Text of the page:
In South Africa, for example, hunters pay up to $20,000 to hunt large male lions. These lions are born and raised in cages, then let lose around the age of four in a 2,500 acre fenced area. The hunters then go after them with rifles or bows. There are certainly aspects of the practice that are reminiscent of factory farming.
This is big business in South Africa with about 160 ranches raising 6,000 lions, 1,000 of which are killed each year for these hunts. Meanwhile, the wild lion population in Africa is only about 30,000 when it was once 200,000. There are actually more lions in captivity in South Africa than wild, with about 2,000 lions roaming free in the country. Similarly, the lions that are bred and kept in the U.S. do not contribute in any way to the wild populations in Africa. Domesticated lions cannot be reintroduced into the wild population to strengthen it as some ranchers claim. Basically, captive hunting is neutral for wild lions at best and hurting them at worst.
The captive deer hunts in Indiana are also causing problems, not solving them. One of the biggest concerns is Chronic Wasting Disease, or CWD. This disease spreads easily among captive herds, and could cause major problems if transported across state lines. There is no cure for it, and it always kills the infected animal.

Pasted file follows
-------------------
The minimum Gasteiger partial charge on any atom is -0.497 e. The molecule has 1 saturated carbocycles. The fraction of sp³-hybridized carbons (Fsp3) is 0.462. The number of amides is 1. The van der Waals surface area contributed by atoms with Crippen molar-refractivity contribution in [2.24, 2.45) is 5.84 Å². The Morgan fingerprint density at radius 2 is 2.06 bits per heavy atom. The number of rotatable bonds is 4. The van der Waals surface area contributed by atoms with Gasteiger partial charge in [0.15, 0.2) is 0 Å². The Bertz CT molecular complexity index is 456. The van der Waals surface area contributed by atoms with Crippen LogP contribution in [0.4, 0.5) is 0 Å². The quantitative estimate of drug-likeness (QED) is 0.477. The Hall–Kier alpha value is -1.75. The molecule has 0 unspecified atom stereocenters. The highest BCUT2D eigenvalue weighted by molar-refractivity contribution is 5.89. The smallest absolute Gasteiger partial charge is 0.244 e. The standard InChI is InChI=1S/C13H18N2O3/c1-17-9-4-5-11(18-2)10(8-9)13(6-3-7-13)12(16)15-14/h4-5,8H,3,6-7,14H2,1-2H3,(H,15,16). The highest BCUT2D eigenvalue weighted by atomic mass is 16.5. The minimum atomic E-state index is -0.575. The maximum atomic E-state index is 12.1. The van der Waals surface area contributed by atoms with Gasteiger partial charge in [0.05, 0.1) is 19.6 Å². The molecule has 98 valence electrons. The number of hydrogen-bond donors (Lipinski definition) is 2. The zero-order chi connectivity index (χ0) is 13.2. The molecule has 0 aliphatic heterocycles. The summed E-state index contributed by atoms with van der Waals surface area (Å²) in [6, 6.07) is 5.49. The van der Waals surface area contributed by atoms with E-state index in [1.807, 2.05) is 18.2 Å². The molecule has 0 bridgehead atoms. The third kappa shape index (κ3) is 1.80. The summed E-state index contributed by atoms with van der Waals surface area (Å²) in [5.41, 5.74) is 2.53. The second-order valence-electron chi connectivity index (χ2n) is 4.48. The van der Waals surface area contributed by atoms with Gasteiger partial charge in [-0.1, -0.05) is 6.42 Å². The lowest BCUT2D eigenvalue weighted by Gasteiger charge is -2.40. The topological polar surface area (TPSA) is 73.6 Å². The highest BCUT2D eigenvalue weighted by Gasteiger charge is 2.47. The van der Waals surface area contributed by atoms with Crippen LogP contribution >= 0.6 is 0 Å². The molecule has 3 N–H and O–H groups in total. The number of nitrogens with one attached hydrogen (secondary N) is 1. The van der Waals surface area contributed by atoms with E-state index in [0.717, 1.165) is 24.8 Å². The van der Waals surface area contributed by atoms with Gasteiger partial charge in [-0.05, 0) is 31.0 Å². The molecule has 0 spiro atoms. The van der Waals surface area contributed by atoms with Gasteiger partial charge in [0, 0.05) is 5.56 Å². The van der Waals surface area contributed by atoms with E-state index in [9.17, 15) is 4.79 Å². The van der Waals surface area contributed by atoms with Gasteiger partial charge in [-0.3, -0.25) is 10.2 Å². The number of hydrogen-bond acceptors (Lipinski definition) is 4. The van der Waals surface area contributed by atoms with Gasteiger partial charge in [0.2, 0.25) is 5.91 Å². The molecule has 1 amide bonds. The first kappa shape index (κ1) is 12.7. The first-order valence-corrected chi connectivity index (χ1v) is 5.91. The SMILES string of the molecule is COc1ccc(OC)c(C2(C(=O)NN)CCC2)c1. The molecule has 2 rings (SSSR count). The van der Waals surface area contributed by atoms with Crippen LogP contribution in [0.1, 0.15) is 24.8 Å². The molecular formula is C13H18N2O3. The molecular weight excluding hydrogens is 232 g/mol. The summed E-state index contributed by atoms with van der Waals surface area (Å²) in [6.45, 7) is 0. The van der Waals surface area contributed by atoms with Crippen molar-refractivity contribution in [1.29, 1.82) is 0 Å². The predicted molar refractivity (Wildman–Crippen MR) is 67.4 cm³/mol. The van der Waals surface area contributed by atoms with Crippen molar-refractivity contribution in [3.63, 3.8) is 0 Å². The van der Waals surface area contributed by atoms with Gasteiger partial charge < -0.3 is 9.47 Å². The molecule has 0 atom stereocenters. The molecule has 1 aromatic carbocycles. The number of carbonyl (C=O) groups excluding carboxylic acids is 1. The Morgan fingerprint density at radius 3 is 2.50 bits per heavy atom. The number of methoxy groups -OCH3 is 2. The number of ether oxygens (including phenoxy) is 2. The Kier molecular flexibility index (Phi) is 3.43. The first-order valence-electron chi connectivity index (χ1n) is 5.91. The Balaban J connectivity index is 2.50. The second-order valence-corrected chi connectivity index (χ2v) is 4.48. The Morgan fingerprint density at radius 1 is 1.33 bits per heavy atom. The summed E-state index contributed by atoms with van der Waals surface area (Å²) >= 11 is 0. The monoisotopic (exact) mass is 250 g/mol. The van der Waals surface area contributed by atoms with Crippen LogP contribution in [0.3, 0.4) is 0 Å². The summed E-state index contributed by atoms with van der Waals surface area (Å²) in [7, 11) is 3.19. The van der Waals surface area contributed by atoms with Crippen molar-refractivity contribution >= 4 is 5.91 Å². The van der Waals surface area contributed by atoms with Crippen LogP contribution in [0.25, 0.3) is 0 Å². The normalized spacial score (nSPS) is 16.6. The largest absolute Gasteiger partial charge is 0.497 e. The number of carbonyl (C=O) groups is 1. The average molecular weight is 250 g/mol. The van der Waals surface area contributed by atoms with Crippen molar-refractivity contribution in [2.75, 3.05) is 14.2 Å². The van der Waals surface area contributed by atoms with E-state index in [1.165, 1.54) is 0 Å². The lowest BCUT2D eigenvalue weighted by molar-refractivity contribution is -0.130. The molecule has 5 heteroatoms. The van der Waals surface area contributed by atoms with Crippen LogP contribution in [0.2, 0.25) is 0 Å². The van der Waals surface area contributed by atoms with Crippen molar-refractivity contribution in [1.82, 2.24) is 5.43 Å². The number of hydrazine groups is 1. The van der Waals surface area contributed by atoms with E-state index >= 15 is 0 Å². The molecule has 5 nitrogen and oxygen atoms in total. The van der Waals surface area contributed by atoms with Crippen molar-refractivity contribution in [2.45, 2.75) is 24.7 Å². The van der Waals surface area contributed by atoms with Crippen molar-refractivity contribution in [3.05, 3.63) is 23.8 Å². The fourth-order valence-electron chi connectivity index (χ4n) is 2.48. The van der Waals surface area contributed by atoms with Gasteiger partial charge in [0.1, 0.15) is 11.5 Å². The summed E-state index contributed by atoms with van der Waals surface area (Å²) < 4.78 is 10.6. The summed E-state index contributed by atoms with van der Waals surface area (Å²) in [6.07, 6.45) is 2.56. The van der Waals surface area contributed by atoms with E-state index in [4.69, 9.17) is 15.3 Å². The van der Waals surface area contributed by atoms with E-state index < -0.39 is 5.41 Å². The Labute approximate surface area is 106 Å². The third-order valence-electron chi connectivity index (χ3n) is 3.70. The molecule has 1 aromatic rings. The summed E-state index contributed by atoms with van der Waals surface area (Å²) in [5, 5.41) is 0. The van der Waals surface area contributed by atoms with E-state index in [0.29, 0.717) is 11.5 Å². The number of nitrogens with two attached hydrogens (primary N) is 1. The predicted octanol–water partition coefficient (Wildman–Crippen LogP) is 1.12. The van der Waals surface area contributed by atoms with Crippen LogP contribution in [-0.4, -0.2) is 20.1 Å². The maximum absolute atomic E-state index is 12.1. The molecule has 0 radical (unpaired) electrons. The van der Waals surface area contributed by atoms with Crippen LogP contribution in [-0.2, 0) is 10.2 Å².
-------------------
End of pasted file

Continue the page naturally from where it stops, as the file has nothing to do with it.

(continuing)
Breeding and killing animals for the sake of sport or to put a trophy on your wall is inherently inhumane and only works to perpetuate the idea that animals exist for our use and entertainment. Unless we start to change this mindset, we can never hope to see real change or protections enacted for animals.
Luckily, some countries are well on their way to stopping this disgusting activity. Australia, for example, banned the importation of lion trophies this year. This includes lions killed in captive hunts. Concerned people and groups are now pushing for the same ban to be put in place in the European Union with the ultimate goal of instituting it in the United States. Unfortunately, most of the captive lion hunters are American (not something to stir national pride). Luckily, captive hunting is banned or at least has some limitations in more than fifty percent of the states in America. Hopefully, the progress that has been made will continue, and this cruel practice will end forever.
Image Source: William Warby/Flickr